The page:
Convention for the Suppression of Unlawful Acts against the Safety of Maritime Navigation
|Type||Admiralty law, International criminal law, anti-terrorism|
|Signed||10 March 1988|
|Effective||1 March 1992|
|Depositary||Secretary-General of the International Maritime Organization|
|Languages||Arabic, English, French, Russian, and Spanish|
The Convention for the Suppression of Unlawful Acts against the Safety of Maritime Navigation (SUA) or Sua Act is a multilateral treaty by which states agree to prohibit and punish behaviour which may threaten the safety of maritime navigation.
The Convention is based upon the 1971 Convention for the Suppression of Unlawful Acts Against the Safety of Civil Aviation and the Convention for the Suppression of Unlawful Seizure of Aircraft and criminalises similar behaviour in the context of maritime navigation.
The Convention criminalises the following behaviour:
- Seizing control of a ship by force or threat of force;
- committing an act of violence against a person on ship if it is likely to endanger the safety of the ship;
- destroying or damaging a ship or its cargo in such a way that endangers the safe navigation of the ship;
- placing or causing to be placed on a ship a device or substance which is likely to destroy or cause damage to the ship or its cargo;
- destroying or damaging a ship's navigation facilities or interfering with their operation if it is likely to endanger the safety of the ship;
- communicating information which is known to be false, thereby endangering the safety of the navigation of a ship;
- injuring or killing anyone while committing 1–6;
- attempting any of 1–7;
- being an accomplice to any of 1–8; and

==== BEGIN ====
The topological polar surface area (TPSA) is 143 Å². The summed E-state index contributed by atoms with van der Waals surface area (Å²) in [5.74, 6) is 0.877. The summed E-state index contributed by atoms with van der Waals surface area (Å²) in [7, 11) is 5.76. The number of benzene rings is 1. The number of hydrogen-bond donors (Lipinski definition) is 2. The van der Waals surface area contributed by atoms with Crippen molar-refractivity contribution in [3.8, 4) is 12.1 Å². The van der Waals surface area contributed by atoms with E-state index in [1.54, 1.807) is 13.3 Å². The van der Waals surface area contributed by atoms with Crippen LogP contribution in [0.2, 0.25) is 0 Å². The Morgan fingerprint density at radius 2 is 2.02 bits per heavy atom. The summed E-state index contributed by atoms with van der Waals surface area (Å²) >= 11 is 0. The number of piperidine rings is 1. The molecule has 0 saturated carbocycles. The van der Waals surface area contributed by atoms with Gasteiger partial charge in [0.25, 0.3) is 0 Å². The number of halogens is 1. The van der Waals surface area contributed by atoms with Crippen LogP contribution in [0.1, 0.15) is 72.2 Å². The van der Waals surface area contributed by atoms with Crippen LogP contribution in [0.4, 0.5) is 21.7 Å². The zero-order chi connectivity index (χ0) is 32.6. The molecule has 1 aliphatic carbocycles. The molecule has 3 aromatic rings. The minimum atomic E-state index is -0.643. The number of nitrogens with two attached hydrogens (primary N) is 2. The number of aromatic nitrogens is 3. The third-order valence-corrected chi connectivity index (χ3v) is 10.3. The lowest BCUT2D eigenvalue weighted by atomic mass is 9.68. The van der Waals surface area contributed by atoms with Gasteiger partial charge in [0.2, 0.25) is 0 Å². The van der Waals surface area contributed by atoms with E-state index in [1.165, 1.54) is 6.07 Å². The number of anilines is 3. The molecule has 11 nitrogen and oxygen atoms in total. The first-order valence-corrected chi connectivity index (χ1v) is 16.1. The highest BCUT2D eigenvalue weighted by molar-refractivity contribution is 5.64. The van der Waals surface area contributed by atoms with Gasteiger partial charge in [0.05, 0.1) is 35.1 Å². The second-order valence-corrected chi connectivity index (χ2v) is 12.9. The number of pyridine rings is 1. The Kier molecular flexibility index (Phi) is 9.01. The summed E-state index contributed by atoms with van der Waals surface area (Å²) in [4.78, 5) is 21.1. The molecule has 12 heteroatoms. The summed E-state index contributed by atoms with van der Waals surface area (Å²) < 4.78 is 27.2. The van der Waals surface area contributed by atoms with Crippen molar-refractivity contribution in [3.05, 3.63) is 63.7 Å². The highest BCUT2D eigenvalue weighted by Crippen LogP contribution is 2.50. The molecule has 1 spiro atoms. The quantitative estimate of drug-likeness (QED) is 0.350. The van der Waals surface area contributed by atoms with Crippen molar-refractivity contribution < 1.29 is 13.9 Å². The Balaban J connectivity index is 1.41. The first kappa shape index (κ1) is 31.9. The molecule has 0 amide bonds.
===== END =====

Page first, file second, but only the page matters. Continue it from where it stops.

- compelling another through threats to commit any of 1–9.
The Convention sets out the principle of aut dedere aut judicare—that a state party to the treaty must either (1) prosecute a person who commits one of the offences or (2) send the individual to another state that requests his or her extradition for prosecution of the same crime.
The Convention does not apply to:
- A warship; or
- a ship owned or operated by a State when being used as a naval auxiliary or for customs or police purposes; or
- a ship which has been withdrawn from navigation or laid up.
Nothing in the convention affects the immunities of warships and other government ships operated for non-commercial purposes.
Creation and entry into force
The Convention was adopted by the International Conference on the Suppression of Unlawful Acts against the Safety of Maritime Navigation at Rome on 10 March 1988. It came into force on 1 March 1992 after it had been ratified by 15 states.
As of 2014, the Convention has 164 state parties, which includes 162 UN member states plus the Cook Islands and Niue. The 164 states represent 94.5 per cent of the gross tonnage of the world's merchant fleet.
The following are the 30 UN member states that are not party to the Convention. An asterisk beside the state indicates that the state is not a landlocked country and thus has maritime coastline.
- Central African Republic
- Republic of the Congo*
- Democratic Republic of the Congo*
- East Timor*
- North Korea*
- Papua New Guinea*
- San Marino
- Sierra Leone*
- Solomon Islands*
- South Sudan
None of the 30 states has signed SUA.
The Protocol for the Suppression of Unlawful Acts against the Safety of Fixed Platforms Located on the Continental Shelf (SUA PROT) was concluded at the same time as SUA. The Protocol came into force at the same time as SUA. SUA PROT is a supplementary convention to SUA.
In London on 14 October 2005, a second supplementary Protocol to SUA was concluded. The full name of the Protocol is the Protocol of 2005 to the Convention for the Suppression of Unlawful Acts against the Safety of Maritime Navigation and is often abbreviated as "SUA 2005". The 2005 Protocol adds provisions which criminalises the use of ships to transfer or discharge biological, chemical, or nuclear weapons. (However, the Protocol specifies that transporting nuclear materials is not an offence if it is transported to or from the territory or under the control of a state party to the Treaty on the Non-Proliferation of Nuclear Weapons.) It also prohibits ships from discharging oil, liquefied natural gas, radioactive materials, or other hazardous or noxious substances in quantities or concentrations that are likely to cause death or serious injury or damage. Finally, it prohibits the use of such weapons or substances against ships involved in maritime navigation.
The 2005 Protocol came into force on 28 July 2010 and as of May 2015 has been ratified by 34 states.